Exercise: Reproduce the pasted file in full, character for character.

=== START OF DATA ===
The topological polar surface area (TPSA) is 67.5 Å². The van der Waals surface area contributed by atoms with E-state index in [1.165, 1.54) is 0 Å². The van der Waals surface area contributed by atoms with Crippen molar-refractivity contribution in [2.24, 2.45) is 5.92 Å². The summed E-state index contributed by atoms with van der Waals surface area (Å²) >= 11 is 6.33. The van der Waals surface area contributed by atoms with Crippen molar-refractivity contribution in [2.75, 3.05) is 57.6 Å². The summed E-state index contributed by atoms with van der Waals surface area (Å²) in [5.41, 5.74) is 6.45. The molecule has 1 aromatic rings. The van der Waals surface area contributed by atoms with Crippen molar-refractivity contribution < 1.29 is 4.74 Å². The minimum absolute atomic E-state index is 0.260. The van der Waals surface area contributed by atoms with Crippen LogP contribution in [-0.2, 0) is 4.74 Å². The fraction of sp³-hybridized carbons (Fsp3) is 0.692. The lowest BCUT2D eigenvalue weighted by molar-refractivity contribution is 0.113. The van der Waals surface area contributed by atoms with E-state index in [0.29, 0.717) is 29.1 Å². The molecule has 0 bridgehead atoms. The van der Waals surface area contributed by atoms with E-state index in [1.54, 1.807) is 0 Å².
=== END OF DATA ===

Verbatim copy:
The topological polar surface area (TPSA) is 67.5 Å². The van der Waals surface area contributed by atoms with E-state index in [1.165, 1.54) is 0 Å². The van der Waals surface area contributed by atoms with Crippen molar-refractivity contribution in [2.24, 2.45) is 5.92 Å². The summed E-state index contributed by atoms with van der Waals surface area (Å²) >= 11 is 6.33. The van der Waals surface area contributed by atoms with Crippen molar-refractivity contribution in [2.75, 3.05) is 57.6 Å². The summed E-state index contributed by atoms with van der Waals surface area (Å²) in [5.41, 5.74) is 6.45. The molecule has 1 aromatic rings. The van der Waals surface area contributed by atoms with Crippen molar-refractivity contribution < 1.29 is 4.74 Å². The minimum absolute atomic E-state index is 0.260. The van der Waals surface area contributed by atoms with Crippen LogP contribution in [-0.2, 0) is 4.74 Å². The fraction of sp³-hybridized carbons (Fsp3) is 0.692. The lowest BCUT2D eigenvalue weighted by molar-refractivity contribution is 0.113. The van der Waals surface area contributed by atoms with E-state index in [0.29, 0.717) is 29.1 Å². The molecule has 0 bridgehead atoms. The van der Waals surface area contributed by atoms with E-state index in [1.54, 1.807) is 0 Å².